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XGboost Standardize Numerical Input Features

XGBoost is known for its robustness and ability to handle a wide range of input features without extensive preprocessing

Nevertheless, we may want to scale numerical input variables that have large scales or significantly different ranges.

Standardizing numerical input variables involves transforming the data so that it has a mean of zero and a standard deviation of one, which helps to normalize the range of the variables and improve the performance of many machine learning algorithms.

In this example, we’ll demonstrate the effect of standardizing numerical features on XGBoost’s performance using a synthetic dataset with large input values.

We’ll compare the performance of two XGBoost models: one trained on the original dataset and another trained on the dataset with standardized features.

from sklearn.datasets import make_classification
from sklearn.model_selection import train_test_split
from sklearn.preprocessing import StandardScaler
from sklearn.metrics import accuracy_score
import xgboost as xgb

# Generate a synthetic dataset with large input values
X, y = make_classification(n_samples=1000, n_features=10, n_informative=8,
                           n_redundant=2, n_clusters_per_class=1,
                           class_sep=2.0, scale=1000, random_state=42)

# Split data into train and test sets
X_train, X_test, y_train, y_test = train_test_split(X, y, test_size=0.2, random_state=42)

# Create a copy of the training data and standardize it
X_train_scaled = StandardScaler().fit_transform(X_train)
X_test_scaled = StandardScaler().fit_transform(X_test)

# Train an XGBoost model on the original dataset
model_original = xgb.XGBClassifier(n_estimators=100, learning_rate=0.1, random_state=42)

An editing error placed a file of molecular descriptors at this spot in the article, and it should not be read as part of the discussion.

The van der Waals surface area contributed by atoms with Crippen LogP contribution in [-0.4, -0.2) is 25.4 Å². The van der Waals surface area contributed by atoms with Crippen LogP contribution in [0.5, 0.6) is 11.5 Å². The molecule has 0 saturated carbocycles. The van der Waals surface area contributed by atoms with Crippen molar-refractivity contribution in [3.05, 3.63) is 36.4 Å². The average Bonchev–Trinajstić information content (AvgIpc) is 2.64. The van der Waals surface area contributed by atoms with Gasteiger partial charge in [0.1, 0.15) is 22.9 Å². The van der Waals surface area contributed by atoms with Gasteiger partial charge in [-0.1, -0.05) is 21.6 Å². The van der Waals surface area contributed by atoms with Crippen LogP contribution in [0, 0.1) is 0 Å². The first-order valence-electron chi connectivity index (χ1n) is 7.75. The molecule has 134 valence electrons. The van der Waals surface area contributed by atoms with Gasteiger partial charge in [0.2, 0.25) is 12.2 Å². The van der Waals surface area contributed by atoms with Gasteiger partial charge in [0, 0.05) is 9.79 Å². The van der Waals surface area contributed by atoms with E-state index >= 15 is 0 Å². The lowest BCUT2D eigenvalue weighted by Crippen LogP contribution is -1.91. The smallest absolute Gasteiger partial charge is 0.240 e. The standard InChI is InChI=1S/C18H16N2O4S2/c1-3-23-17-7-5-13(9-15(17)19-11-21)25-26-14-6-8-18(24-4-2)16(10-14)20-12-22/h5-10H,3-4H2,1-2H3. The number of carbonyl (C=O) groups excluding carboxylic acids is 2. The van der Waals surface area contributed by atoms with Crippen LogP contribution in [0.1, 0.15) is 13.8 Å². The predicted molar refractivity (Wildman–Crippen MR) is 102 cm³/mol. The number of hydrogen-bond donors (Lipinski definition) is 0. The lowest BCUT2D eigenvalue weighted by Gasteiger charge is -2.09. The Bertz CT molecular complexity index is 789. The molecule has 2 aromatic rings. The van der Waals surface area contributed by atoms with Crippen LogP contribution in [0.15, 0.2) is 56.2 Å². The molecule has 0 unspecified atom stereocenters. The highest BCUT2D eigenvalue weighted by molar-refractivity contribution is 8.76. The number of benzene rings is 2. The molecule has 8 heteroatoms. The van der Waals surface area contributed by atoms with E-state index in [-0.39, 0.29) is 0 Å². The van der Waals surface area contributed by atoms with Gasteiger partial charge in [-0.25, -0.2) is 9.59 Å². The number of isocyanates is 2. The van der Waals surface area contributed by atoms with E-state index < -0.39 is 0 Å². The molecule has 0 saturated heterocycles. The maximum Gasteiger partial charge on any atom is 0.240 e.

model_original.fit(X_train, y_train)

# Train an XGBoost model on the standardized dataset
model_scaled = xgb.XGBClassifier(n_estimators=100, learning_rate=0.1, random_state=42)
model_scaled.fit(X_train_scaled, y_train)

# Evaluate the models' performance
y_pred_original = model_original.predict(X_test)
y_pred_scaled = model_scaled.predict(X_test_scaled)

accuracy_original = accuracy_score(y_test, y_pred_original)
accuracy_scaled = accuracy_score(y_test, y_pred_scaled)

print(f"Accuracy (Original): {accuracy_original:.4f}")
print(f"Accuracy (Scaled): {accuracy_scaled:.4f}")

In this example, we use make_classification from scikit-learn to generate a synthetic dataset with 10 features, 8 of which are informative. We set the scale parameter to 1000 to create features with large input values.

We then split the data into train and test sets and create two versions of the dataset: one with the original values and another with standardized values using StandardScaler from scikit-learn.

Next, we train two XGBoost classifiers with the same hyperparameters: one on the original dataset and another on the standardized dataset. We evaluate the performance of both models using accuracy as the evaluation metric.

Finally, we print the accuracies of both models to compare their performance.

In most cases, the difference in performance between the two models may be negligible, demonstrating XGBoost’s robustness to input feature scales.

It’s worth noting that the impact of feature scaling on XGBoost’s performance can vary depending on the specific dataset and problem at hand. As a best practice, it’s recommended to experiment with both original and standardized features to determine which approach yields the best results for your particular use case.

See Also